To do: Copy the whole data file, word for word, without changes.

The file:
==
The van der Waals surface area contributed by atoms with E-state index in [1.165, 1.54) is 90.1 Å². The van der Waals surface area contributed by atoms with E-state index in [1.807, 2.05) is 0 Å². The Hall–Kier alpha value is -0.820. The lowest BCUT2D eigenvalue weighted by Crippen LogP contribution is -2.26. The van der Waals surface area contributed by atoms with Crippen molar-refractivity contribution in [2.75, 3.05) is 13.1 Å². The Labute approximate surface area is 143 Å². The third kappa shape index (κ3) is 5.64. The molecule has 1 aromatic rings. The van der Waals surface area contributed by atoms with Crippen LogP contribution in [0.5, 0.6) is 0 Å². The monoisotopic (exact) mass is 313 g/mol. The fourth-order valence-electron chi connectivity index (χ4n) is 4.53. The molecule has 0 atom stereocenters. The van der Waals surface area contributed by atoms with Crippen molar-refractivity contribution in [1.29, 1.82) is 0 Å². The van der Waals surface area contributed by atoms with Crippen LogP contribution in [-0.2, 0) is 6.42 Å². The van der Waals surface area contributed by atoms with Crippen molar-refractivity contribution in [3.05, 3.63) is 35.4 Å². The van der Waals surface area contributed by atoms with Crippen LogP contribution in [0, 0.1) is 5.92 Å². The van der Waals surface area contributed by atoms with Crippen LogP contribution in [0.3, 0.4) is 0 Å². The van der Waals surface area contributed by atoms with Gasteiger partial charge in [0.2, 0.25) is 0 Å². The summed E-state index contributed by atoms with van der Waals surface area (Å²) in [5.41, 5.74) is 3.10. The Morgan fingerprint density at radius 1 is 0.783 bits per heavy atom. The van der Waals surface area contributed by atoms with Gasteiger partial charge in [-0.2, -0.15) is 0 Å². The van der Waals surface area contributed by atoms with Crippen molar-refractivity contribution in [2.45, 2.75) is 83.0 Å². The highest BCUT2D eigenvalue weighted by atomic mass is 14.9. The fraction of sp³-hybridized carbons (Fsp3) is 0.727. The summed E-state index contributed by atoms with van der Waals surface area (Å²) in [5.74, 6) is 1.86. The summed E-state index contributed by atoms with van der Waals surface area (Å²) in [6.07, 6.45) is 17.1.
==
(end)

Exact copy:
The van der Waals surface area contributed by atoms with E-state index in [1.165, 1.54) is 90.1 Å². The van der Waals surface area contributed by atoms with E-state index in [1.807, 2.05) is 0 Å². The Hall–Kier alpha value is -0.820. The lowest BCUT2D eigenvalue weighted by Crippen LogP contribution is -2.26. The van der Waals surface area contributed by atoms with Crippen molar-refractivity contribution in [2.75, 3.05) is 13.1 Å². The Labute approximate surface area is 143 Å². The third kappa shape index (κ3) is 5.64. The molecule has 1 aromatic rings. The van der Waals surface area contributed by atoms with Crippen LogP contribution in [0.5, 0.6) is 0 Å². The monoisotopic (exact) mass is 313 g/mol. The fourth-order valence-electron chi connectivity index (χ4n) is 4.53. The molecule has 0 atom stereocenters. The van der Waals surface area contributed by atoms with Crippen molar-refractivity contribution in [1.29, 1.82) is 0 Å². The van der Waals surface area contributed by atoms with Crippen LogP contribution in [-0.2, 0) is 6.42 Å². The van der Waals surface area contributed by atoms with Crippen molar-refractivity contribution in [3.05, 3.63) is 35.4 Å². The van der Waals surface area contributed by atoms with Crippen LogP contribution in [0, 0.1) is 5.92 Å². The van der Waals surface area contributed by atoms with Crippen LogP contribution in [0.3, 0.4) is 0 Å². The van der Waals surface area contributed by atoms with Gasteiger partial charge in [0.2, 0.25) is 0 Å². The summed E-state index contributed by atoms with van der Waals surface area (Å²) in [5.41, 5.74) is 3.10. The Morgan fingerprint density at radius 1 is 0.783 bits per heavy atom. The van der Waals surface area contributed by atoms with Gasteiger partial charge in [-0.2, -0.15) is 0 Å². The van der Waals surface area contributed by atoms with Crippen molar-refractivity contribution in [2.45, 2.75) is 83.0 Å². The highest BCUT2D eigenvalue weighted by atomic mass is 14.9. The fraction of sp³-hybridized carbons (Fsp3) is 0.727. The summed E-state index contributed by atoms with van der Waals surface area (Å²) in [5.74, 6) is 1.86. The summed E-state index contributed by atoms with van der Waals surface area (Å²) in [6.07, 6.45) is 17.1.